The only difference is that one (zone) takes much larger space on the chart than the other (line).
Supply and demand traders use different approaches to this trading model, but in the end they share the same market structure.
With practice you will come to realise that finding them on the chart is easier than it initially looks. With the right trading strategy and methodology you will be half-way there.
Round Levels and Supply and Demand
As with any other indicator or trading tool, supply and demand levels work great around round numbers.
This is mostly due to the mass psychology of market participants.
Just think about it for a moment. When you go to the store to buy something that costs you 24.95 USD, you are thinking subconsciously thinking about 25 USD (although marketers will try to convince me otherwise).
Our brains tend to simplify long numbers and shorten them to an easier chunk of information.
Same with market prices.
We don’t naturally think in decimals. Therefore, when you are buying or selling you are more prone to think of a round number (all other things being equal).
That is also the major reason why supply and demand lines work better around round numbers. They are not some sort of magical numbers, but just levels at which more people are willing to place a buy/sell order.
Price Action and Supply Levels
Price action takes central role when trading with supply and demand levels.
In fact, price action complements supply and demand levels/zones and vice versa. The best way to confirm a supply or demand level is by double-checking with price action.
Let’s take an example with a well-established supply level where you are looking to enter into a short trade.
What will be the first thing that comes to mind?
I would actually go with price action. Candlesticks are invaluable tools for confirming important supply and demand levels.
Let’s take another example.
That’s the daily chart of the USDCAD. What supply and demand traders will be looking for is how price reacts to these levels.
Also, traders will be looking for a price action confirmation. The three candlesticks given above are some of the most popular candlesticks that traders would like to see forming around a supply zone.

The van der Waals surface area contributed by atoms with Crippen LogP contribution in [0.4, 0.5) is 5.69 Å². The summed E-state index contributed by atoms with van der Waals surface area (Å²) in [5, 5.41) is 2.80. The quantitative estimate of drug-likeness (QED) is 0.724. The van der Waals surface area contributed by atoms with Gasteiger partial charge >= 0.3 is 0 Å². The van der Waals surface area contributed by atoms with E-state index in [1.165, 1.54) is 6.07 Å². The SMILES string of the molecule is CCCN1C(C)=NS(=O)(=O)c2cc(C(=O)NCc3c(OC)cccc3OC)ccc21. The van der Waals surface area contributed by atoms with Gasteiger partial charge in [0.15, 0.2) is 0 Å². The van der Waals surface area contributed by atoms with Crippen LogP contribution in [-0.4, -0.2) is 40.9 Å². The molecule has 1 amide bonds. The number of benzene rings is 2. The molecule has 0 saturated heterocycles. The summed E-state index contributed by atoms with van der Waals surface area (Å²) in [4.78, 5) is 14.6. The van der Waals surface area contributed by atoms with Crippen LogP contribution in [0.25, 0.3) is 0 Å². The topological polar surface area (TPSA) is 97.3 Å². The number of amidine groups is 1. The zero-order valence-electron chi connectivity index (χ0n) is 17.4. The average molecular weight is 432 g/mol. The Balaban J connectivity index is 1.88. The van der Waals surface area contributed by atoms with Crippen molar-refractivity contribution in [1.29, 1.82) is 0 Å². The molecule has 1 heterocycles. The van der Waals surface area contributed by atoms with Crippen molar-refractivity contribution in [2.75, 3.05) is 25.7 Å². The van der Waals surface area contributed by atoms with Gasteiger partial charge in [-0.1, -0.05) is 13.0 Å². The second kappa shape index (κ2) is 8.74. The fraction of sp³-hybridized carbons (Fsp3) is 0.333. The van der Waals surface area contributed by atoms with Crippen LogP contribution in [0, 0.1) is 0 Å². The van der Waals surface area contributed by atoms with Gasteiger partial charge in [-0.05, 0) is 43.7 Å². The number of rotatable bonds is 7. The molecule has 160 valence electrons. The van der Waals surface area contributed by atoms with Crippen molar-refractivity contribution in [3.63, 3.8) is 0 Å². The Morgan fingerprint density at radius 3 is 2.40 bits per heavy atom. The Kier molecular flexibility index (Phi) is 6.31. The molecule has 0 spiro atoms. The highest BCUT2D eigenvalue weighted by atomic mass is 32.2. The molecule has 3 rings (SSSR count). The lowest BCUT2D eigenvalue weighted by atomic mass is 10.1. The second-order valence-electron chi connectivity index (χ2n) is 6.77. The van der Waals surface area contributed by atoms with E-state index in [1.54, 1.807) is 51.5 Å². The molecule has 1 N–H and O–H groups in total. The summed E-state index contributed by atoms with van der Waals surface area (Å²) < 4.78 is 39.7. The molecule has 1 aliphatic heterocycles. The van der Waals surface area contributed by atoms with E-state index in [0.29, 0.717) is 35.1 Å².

It will be interesting to see how price will react to these levels when it reaches that zone. Currently (as I am writing this article is 05 April, 2019) price is around 300 pips below this zone.
Price Action and Demand Levels
Very similar to supply levels, demand levels are levels at which supply and demand traders are looking for a price action confirmation.
In order to get to the price action, you will need to have an established level first.
In this screenshot above you can see the daily chart of EURNZD. Indeed, I wrote about it HERE.
There was a demand level and a few months later when price reached this level it formed a bullish engulfing pattern.
This is a very powerful demand level. Price did literally jump up from this level.
As you can see if you did take a trade before the price action confirmation, you could have been stopped.
That is why it is always a great idea to get a confirmation from price action (as the screenshot above shows) before jumping into a trade.
Indicators with Supply and Demand Levels
A lot of traders are asking me on a daily basis if I am using any indicators with supply and demand levels and zones.
The short answer is:
I know traders who combine indicators with supply and demand levels but that is not me.
I find more value of combining price action and supply and demand levels than anything else.
I am not saying it won’t work, but I personally have tried it and failed.
What on the other side works for me is a combination of price action and supply and demand levels.
Timeframes and Supply and Demand Levels
Another very important concept when using supply and demand levels are timeframes.
Supply and demand traders are using different timeframes.
In fact, I have met traders using anything from 5 minutes to monthly charts.
Although it depends on the approach, I would say that the best timeframes that fit my trading style are 4H, Daily, Weekly and Monthly.
Attention: I do favour Daily and 4H charts in particular. I am using daily for the initial trigger and then 4H for fine-tuning.
Different traders might use different timeframes. Some traders might prefer using just one timeframe.
Size of Candles Around Supply and Demand Levels
Another important element in trading with supply and demand is the size of the candles around the supply or demand level.
If the level is very strong, you will see a large-bodied candle. That is a good indication that a lot of market participants are interested in this level and is a good confirmation by itself.
Here is one example of a very large red candle in close proximity to a supply zone:
In the image above you can see how quickly price went down and then formed an inside bar. After which price hesitated a bit above the demand zone and went back up.
That is a very good example of a demand zone in combination with a price action signal.
The candles are not as big as the first image, but that shows you once again that trading around supply or demand levels is usually surrounded by bigger candles.
Recent Examples of Supply and Demand Levels
I will use this paragraph to share with you some of my recent trading ideas and trades, so you can get the full picture. I won’t be able to reveal my whole trading strategy, since it will take me forever, but will share with you a few screenshots.